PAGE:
This is how being a “well-meaning phony” is actually the key to growth and transformation

This is how being a

According to psychiatrist Smantha Boardman, it pays off to be a “well-meaning phony.”

To be clear, she isn’t talking about being inauthentic, or a NARP (not a real person). Instead, she believes her patients should abandon the idea that there is a “fixed self” — a concept which she says leads to depression. Humans who believe in a single version of themselves often get stuck in their old stories about their lives, and they stop feeling like they can evolve into beings who act in alignment with their true values. 

A recent study found that people in romantic relationships were most happy when they were behaving as their“ideal self” rather than their “actual self.”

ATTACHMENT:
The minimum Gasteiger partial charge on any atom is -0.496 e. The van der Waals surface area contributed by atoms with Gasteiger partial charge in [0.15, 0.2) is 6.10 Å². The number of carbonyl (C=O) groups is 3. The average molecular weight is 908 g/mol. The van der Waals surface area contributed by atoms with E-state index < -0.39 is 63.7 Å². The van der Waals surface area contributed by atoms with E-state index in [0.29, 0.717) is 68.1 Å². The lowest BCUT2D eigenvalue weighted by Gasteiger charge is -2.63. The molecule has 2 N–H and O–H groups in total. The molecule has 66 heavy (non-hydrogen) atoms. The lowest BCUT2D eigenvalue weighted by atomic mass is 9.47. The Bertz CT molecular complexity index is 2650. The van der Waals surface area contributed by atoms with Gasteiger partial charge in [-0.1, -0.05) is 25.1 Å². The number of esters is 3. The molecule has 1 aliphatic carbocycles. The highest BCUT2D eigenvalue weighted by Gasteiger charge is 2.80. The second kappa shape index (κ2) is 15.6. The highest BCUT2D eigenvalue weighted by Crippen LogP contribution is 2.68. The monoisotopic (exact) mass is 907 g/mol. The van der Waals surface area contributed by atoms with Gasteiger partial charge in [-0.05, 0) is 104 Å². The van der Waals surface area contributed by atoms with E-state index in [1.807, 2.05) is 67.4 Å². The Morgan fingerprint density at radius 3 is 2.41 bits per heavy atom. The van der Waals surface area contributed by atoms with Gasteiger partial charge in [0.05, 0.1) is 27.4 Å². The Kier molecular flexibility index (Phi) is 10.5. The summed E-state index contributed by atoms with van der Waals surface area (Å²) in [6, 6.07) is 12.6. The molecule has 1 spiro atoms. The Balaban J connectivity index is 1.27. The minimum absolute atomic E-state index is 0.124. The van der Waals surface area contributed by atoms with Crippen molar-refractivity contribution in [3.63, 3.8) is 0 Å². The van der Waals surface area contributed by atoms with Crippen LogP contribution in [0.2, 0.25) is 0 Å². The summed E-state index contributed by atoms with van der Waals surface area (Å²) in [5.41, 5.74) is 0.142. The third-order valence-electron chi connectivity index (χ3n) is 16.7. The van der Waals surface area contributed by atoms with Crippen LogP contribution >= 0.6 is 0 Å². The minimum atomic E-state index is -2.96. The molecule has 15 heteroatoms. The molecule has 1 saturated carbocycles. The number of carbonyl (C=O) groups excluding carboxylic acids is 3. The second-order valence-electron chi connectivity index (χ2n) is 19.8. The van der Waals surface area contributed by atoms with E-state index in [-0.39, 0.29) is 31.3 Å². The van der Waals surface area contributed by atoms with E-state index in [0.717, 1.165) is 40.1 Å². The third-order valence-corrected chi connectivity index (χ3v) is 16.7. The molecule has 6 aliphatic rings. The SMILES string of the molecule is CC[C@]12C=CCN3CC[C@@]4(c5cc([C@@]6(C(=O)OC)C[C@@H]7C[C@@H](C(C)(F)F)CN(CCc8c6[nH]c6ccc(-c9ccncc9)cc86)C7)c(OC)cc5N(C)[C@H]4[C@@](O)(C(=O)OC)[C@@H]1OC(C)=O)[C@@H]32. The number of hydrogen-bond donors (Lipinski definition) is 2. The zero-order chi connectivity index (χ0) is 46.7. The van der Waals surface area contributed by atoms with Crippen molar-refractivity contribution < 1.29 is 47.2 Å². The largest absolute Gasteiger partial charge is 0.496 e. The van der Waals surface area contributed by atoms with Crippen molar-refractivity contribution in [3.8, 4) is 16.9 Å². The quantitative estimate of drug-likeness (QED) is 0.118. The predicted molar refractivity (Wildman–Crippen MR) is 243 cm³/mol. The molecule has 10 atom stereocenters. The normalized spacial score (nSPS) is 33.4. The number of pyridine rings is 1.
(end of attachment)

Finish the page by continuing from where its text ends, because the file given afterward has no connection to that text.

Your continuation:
“Authenticity in a relationship is the result of feeling you can be your best self, not your actual self,” Boardman said. “Doing things that are ‘un-you’ can free you from behaving in a way that may be comfortable but stifling. Disagreeable people feel better when they are more considerate. People who are careless feel better when they are conscientious. Shy people feel better when they act more outgoing.” 

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